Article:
The website contains a presentation describing the master planning process and instructions for submitting comments to USACE for each of the lakes. All members of the public are encouraged to submit written comments and suggestions before March 12.

Comments can also be submitted via email to BeechForkEastLynnMP@USACE.ARMY.MIL or mailed to ATTN: Rebecca Rutherford, 502 8th St., Huntington, WV 25701.

To join the meeting, visit online at https://drreedinc.webex.com/drreedinc/j.php?MTID=mc3f61eb52a5a0cb28e879fa520975d8d or call the toll-free number at 844-621-3956 and use the access code 1469394960.

“Callers will be prompted to enter the access code and security code upon calling the phone number,” the corps said in a statement. “Additionally, although not required to hear the call, a webinar will be held during the same time so that callers can visually see the presentation. Users will be prompted to enter their name and email address. This webinar has a call-me feature that will call the telephone number you enter, and this allows you to listen to the call while viewing the information.”

Both lakes are tourist attractions that draw thousands of visitors each year to the region.

The lakes provide flood protection, recreation, and preservation of fish and wildlife habitat. They also provide flood protection to the areas immediately downstream, but also contribute to flood control on the Ohio River.

Both lakes are located in the Twelvepole Creek watershed, which is a tributary to the Ohio River, and have marinas, fishing, campgrounds, hiking and biking trails, swimming beaches and hunting opportunities.

At Beech Fork Lake, the dam is 86 feet high and 1,100 feet long. There are 720 acres of water surface in the summer. The Corps of Engineers owns 12,608 acres and 3,144 acres is leased to West Virginia Division of Natural Resources (WVDNR) for Beech Fork State Park. Another 8,247 acres is leased to WVDNR for Beech Fork Wildlife Management Area.

At East Lynn Lake, the dam is 113 feet high and 652 feet long. There are 1,005 acres of water surface in the summer. The Corps of Engineers owns 24,821 acres of land and 22,928 acres is leased to WVDNR for East Lynn Wildlife Management Area.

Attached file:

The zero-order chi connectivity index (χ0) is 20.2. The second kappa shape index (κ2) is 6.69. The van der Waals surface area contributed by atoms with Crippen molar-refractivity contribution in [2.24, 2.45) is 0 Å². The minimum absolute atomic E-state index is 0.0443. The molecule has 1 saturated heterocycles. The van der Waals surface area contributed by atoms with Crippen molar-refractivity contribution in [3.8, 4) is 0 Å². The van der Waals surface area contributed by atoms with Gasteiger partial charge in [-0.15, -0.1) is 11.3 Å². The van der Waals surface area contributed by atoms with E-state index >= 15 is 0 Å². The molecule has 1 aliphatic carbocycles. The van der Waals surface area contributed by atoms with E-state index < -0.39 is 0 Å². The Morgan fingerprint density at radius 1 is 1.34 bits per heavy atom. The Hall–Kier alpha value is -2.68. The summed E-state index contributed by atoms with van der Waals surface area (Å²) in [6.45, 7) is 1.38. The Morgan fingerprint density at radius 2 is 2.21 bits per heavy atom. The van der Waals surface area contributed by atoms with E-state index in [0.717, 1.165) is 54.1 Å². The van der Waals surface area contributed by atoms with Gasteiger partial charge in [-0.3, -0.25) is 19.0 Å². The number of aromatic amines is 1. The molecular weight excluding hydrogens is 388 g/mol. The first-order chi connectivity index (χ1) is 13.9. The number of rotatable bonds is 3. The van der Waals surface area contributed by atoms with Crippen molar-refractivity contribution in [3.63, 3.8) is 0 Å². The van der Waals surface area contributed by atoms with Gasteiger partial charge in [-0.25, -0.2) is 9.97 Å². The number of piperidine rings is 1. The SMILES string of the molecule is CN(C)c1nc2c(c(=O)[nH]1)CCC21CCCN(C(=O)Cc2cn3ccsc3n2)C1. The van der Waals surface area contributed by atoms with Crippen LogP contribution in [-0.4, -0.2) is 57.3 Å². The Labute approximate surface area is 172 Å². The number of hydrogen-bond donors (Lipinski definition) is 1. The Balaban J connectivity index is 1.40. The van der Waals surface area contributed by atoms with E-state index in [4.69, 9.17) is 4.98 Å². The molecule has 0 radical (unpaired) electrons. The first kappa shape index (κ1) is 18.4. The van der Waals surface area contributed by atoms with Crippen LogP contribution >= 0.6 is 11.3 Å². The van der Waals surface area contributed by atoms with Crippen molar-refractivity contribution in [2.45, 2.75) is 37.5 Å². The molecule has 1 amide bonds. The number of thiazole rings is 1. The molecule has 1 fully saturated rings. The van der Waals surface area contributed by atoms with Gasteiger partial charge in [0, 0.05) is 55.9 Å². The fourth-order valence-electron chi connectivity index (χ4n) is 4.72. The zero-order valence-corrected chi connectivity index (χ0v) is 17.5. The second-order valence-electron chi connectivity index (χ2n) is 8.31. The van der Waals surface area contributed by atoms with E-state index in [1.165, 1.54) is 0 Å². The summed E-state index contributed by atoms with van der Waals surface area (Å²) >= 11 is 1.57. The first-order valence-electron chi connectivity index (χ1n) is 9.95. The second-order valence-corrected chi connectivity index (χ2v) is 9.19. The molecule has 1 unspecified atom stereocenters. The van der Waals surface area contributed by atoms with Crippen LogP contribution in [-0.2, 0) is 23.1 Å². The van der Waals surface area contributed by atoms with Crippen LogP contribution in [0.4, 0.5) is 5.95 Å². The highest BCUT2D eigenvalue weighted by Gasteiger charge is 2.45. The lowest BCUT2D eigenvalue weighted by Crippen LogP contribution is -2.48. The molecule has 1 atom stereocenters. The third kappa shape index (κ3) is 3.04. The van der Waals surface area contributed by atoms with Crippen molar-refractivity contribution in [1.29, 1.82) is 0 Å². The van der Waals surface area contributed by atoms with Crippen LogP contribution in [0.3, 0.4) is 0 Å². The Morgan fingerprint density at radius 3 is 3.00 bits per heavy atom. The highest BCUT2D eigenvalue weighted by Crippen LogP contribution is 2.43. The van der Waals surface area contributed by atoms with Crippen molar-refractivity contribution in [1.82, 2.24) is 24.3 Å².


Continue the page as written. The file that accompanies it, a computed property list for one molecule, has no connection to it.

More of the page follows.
City committee advances request for Garrison Avenue to be given honorary name for CPD's Johnson

A city committee advanced a request by Charleston police officers to give Garrison Avenue the honorary name of Patrolman Cassie Johnson Avenue.

Johnson, 28, was shot on Garrison Avenue on Dec. 1 and died in the hospital two days later. Johnson grew up in Charleston’s Westmoreland neighborhood, which includes most of Garrison Avenue, and was assigned to patrol the neighborhood as a city police officer.

City council member Shannon Snodgrass submitted the request to the Municipal Planning Commission on behalf of Charleston Police Department’s D Shift, or day shift, of which Johnson was a member. The commission advanced the request unanimously last week.

Snodgrass said Charleston Police Lt. Jamey Noland called her on Dec. 3, saying members of D Shift wanted to get the process started on renaming the street for Johnson.

“Lt. Noland informed me that Patrolman Johnson not only grew up in and around Garrison Avenue, she protected this area as part of her patrol as part of D Shift,” Snodgrass said during the meeting.

Noland said officers gathered the night Johnson died, trying to settle on the proper way to honor her. They decided on the street renaming, he said, because they felt it would be the best way to honor Johnson for decades to come.

“It was unanimous across D Shift that we wanted to propose this to the city and to get this done, and we thought that this was a wonderful way to honor our fallen sister by trying to make this happen,” Noland said.

Noland said he was grateful Snodgrass filed the request. Snodgrass said she wants to see the city fulfill the request in honor of Johnson.

“Patrolman Johnson gave the ultimate sacrifice in the line of duty while being shot and ultimately killed,” she said. “By continuing her dedication and keeping Charleston safe, I respectfully ask that we initiate and give Garrison Avenue the additional honorary naming to reflect Patrolman Cassie Johnson.”

Dawn Ashworth, who lives on Garrison Avenue, said during the committee meeting she fully supported the renaming. Ashworth said she had lived on the street for nearly her entire life, and believes the move will appropriately honor Johnson for her bravery.

“Cassie watched all over Garrison Avenue … I think this would be a great reminder to everyone of Garrison Avenue that Cassie did not die in vain, and she died protecting us as she did every day,” Ashworth said.

Council member Adam Knauff, who represents the ward that includes Garrison Avenue, said various Westmoreland neighborhood groups support the renaming. He said residents have recalled seeing Johnson regularly, whether on patrol or visiting with her family.